CNET reporter Greg Sandoval has resigned from the CBS-owned website, citing a lack of confidence in CBS’ commitment to editorial independence.
Hello all. Sad to report that I’ve resigned from CNET. I no longer have confidence that CBS is committed to editorial independence.
— Greg Sandoval (@sandoCNET) January 14, 2013
Last week, CNET named Dish Network’s Hopper, which allows viewers to skip primetime commercials on the major broadcast networks, as a finalist for its “Best in Show” award at CES. CNET later removed the Hopper from the list “due to active litigation involving our parent company CBS Corp.” CBS is involved in a lawsuit with Dish over the ad-skipping technology.
“We will no longer be reviewing products manufactured by companies with which we are in litigation with respect to such product,” a statement at the bottom of the finalist list reads.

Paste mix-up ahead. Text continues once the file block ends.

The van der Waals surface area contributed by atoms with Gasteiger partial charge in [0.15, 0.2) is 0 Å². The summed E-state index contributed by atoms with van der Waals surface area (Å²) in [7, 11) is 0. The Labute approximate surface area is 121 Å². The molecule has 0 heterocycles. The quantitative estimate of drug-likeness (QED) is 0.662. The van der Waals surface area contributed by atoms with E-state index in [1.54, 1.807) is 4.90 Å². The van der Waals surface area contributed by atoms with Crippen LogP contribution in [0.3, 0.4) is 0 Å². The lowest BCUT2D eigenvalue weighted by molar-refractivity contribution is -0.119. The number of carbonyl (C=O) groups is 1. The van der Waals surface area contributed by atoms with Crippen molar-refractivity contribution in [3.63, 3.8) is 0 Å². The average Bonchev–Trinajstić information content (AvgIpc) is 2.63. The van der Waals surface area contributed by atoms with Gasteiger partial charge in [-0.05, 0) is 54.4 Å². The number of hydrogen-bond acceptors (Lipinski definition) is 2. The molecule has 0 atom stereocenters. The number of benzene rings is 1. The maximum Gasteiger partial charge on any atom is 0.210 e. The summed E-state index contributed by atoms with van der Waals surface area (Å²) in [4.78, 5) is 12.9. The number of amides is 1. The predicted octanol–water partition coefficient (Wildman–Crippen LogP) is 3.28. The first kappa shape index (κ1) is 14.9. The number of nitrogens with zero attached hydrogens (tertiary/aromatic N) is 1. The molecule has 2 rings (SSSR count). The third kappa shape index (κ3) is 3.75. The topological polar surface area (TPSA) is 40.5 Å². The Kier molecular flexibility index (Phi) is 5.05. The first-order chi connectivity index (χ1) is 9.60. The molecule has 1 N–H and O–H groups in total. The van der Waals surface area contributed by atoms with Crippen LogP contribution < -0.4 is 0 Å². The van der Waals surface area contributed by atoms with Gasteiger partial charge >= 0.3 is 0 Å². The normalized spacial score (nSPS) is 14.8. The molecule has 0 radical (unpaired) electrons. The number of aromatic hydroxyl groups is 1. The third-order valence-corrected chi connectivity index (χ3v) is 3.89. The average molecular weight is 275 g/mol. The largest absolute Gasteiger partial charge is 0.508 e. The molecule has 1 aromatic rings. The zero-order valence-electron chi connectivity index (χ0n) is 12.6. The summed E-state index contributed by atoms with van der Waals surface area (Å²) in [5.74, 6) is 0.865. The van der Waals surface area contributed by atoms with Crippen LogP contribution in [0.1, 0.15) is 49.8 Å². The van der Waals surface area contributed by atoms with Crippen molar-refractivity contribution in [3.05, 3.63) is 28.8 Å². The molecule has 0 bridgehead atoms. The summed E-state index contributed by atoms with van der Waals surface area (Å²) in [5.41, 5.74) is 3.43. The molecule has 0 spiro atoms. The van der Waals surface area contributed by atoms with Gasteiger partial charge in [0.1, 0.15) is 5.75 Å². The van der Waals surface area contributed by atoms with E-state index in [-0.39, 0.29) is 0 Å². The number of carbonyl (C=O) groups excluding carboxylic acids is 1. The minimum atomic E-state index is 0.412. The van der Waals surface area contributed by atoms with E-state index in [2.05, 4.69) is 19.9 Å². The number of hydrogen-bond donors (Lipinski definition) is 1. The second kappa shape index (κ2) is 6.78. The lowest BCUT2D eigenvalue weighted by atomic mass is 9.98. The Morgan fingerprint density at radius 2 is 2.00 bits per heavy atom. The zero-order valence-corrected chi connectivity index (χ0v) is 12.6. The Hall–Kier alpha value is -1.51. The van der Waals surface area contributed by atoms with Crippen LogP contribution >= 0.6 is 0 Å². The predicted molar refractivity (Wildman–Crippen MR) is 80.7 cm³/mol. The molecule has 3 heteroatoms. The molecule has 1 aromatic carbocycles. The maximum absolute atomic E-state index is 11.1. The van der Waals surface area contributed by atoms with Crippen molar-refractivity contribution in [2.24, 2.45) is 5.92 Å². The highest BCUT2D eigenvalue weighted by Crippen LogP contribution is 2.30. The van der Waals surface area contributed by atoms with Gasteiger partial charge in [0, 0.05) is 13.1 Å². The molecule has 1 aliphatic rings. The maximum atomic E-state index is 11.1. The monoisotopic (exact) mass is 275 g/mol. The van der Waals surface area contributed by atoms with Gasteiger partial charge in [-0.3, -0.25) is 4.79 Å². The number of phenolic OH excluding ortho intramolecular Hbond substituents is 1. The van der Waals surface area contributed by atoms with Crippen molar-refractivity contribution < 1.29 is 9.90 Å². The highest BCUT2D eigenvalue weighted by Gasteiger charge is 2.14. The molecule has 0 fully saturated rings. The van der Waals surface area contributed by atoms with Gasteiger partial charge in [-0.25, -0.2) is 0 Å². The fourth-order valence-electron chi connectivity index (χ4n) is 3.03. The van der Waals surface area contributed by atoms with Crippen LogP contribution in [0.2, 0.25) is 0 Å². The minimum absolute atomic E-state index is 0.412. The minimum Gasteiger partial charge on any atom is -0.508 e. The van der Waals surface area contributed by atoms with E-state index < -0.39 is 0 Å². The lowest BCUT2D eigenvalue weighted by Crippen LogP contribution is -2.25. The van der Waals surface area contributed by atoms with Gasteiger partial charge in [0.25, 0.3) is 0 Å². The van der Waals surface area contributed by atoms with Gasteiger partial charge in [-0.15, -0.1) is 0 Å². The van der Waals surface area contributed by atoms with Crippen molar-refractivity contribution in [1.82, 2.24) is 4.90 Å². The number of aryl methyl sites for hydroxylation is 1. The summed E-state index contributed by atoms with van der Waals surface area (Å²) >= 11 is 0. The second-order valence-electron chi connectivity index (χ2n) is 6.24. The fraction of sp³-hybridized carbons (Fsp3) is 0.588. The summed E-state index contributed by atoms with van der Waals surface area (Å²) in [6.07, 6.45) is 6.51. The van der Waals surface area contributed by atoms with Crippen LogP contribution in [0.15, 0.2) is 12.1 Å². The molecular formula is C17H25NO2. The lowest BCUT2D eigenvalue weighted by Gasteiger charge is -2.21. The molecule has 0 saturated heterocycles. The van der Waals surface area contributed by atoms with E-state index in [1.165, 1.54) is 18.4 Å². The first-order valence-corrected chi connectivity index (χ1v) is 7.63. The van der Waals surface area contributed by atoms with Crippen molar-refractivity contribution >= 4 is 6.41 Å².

Sandoval, who has also worked at the Washington Post and the Los Angeles Times, said CNET’s leaders are “honest but used poor judgement.”
“I’m not disgruntled. CBS and CNET were great to me,” he tweeted. “I just want to be known as an honest reporter.”
CNET’s editor in chief details the editorial process today. “Going forward, I will do everything within my power to prevent this situation from happening again,” she writes.